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Consumers' Research is a defunct non-profit organization established in 1929 by Stuart Chase (1888-1985) and F.J. Schlink (1891-1995), after the success of their book Your Money's Worth: a study in the waste of the Consumer's Dollar galvanized interest in testing products on behalf of consumers. It published a monthly magazine of the same name.

Consumers' Research published comparative test results on brand-name products and publicized deceptive advertising claims.[1] F. J. Schlink published a book with Arthur Kallet entitled 100,000,000 Guinea Pigs,[2] which helped popularize the use of the word "guinea pig" as a subject of experimentation, and which became a national bestseller as concerns over the potentially adverse effects of commercial products increased.[3]

In 1936, Arthur Kallet and others seeking a more leftist stance broke with Consumers' Research to found Consumers Union and its magazine Consumer Reports.

Consumers Union grew strongly while Consumers' Research languished. In its later years, Consumers' Research stopped testing products, and instead focused on providing consumer advice and covering policy issues, from health and safety issues to cable TV competition.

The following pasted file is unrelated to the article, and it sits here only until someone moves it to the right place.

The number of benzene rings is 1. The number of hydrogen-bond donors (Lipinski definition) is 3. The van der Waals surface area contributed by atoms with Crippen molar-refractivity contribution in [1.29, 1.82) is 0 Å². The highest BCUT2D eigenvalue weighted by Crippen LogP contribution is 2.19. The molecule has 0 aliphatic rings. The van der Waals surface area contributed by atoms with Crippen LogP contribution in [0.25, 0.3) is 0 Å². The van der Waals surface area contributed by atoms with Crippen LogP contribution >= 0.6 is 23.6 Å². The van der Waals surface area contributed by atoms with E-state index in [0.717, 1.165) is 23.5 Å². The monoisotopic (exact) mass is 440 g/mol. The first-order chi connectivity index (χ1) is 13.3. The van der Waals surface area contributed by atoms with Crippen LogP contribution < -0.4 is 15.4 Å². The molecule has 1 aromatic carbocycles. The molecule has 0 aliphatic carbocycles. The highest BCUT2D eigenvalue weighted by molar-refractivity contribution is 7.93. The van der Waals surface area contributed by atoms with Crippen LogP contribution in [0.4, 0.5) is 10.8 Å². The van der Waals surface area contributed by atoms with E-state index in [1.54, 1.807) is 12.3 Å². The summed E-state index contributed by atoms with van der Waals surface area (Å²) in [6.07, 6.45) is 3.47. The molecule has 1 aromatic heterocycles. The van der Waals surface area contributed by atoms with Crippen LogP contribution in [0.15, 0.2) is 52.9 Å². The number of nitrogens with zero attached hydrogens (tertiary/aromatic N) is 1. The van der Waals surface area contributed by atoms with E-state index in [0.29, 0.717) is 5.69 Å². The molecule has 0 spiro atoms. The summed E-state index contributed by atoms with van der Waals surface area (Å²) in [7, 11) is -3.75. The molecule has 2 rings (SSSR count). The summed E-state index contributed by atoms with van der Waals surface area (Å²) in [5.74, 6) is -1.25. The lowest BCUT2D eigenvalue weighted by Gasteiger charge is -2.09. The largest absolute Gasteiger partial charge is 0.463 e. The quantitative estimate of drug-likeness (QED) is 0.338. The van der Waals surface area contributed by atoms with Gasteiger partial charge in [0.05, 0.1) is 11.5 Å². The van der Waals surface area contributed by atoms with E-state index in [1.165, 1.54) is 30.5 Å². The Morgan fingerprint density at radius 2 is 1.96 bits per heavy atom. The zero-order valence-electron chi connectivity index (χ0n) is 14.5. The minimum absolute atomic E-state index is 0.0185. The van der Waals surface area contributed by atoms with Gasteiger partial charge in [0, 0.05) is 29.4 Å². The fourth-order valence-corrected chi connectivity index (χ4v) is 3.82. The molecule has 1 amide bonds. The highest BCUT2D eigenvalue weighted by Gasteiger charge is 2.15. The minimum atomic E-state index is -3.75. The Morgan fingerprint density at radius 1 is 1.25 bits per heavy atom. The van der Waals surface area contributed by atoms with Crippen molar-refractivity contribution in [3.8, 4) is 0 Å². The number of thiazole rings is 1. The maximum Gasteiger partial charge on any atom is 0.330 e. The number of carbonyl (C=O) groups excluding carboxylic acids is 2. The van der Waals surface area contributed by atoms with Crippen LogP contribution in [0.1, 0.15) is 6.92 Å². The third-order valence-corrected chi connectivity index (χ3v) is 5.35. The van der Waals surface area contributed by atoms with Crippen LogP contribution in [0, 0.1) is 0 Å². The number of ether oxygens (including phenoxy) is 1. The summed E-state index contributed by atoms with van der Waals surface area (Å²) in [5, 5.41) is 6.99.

External links

References

  1. ^ McGovern, Charles (2004), "Consumption", in Whitfield, Stephen J., A Companion to 20th-Century America, Blackwell, pp. 346, ISBN 0-631-21100-4  
  2. ^ Kallet, Arthur; Schlink, F. J. (1933). 100,000,000 Guinea Pigs:Dangers in Everyday Foods, Drugs, and Cosmetics. Vanguard Press. ISBN 978-0405080258.  
  3. ^ McGovern, Charles (2004), "Consumption", in Whitfield, Stephen J., A Companion to 20th-Century America, Blackwell, pp. 346, ISBN 0-631-21100-4  







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